For years I have wished that brokerage firms would provide the cost basis for the stocks they sold. A few years ago the IRS agreed and determined that 2011 would be the first year brokerage firms had to provide this information. Once the IRS came out with this new ruling the brokerage firms had to get their forms updated with spaces for this information to appear and then they started providing this information and all was good. Until this year, when the law goes into effect. What did the IRS do but come up with a new form for this information to be provided on. A Form 8949, click here to see it. http://www.irs.gov/pub/irs-pdf/f8949.pdf. This new form is divided into short term and long term sections with seven columns. Five of the columns are the same information we have been providing on Schedule D for years but there are two new columns. One of them is a “code” column with 21 new “codes”. There is a code for the sale of your main home, a code for if the cost basis the brokerage firm is now reporting to you is incorrect and your basis is higher and a separate code if the incorrect basis is lower. Once you have filled out the new Form 8949 the information is carried to the Schedule D which has a new look to it, see for yourself. http://www.irs.gov/pub/irs-pdf/f1040sd.pdf.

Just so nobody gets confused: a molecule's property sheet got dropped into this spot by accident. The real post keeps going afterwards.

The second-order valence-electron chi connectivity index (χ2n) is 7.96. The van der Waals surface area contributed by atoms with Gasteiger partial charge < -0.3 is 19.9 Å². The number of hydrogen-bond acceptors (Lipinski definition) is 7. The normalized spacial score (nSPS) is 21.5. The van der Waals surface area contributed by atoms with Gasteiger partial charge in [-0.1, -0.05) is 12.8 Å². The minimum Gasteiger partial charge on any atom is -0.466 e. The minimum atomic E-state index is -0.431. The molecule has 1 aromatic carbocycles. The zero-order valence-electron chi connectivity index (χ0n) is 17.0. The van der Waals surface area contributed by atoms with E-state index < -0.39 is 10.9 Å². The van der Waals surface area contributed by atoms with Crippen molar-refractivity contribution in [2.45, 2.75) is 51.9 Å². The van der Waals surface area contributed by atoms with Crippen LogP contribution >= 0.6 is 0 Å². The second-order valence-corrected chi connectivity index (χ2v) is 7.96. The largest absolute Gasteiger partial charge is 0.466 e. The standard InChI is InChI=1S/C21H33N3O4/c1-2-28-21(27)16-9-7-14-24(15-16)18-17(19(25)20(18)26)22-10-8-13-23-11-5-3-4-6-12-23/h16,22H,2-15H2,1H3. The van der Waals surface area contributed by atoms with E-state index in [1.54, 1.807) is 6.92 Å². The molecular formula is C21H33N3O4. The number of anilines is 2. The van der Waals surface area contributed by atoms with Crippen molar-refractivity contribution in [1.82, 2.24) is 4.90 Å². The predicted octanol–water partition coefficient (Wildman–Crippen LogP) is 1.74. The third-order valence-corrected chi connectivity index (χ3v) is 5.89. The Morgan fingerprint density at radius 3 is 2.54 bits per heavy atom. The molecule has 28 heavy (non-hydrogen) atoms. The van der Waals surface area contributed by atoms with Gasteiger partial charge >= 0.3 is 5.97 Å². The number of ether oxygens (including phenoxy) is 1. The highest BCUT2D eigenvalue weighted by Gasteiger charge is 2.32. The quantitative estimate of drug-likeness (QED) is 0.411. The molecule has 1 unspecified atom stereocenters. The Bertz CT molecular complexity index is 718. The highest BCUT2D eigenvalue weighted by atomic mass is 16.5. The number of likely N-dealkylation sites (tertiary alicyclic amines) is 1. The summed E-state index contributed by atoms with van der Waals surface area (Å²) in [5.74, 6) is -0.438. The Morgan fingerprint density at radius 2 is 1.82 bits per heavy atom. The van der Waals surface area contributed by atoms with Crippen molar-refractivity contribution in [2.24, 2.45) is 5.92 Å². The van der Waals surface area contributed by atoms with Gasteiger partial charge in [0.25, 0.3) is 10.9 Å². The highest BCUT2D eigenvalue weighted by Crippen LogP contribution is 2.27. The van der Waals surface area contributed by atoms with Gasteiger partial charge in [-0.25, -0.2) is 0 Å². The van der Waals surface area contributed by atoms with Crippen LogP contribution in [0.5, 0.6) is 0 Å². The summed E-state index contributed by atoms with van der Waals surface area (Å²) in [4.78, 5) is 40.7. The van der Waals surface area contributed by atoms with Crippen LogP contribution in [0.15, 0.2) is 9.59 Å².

I have several clients that complained last year about the time it took to report the information from multiple brokerage statements onto the Schedule D. I can hardly wait to explain to them that this fairly simple concept has been made complicated by the IRS and will take even more time this year to report.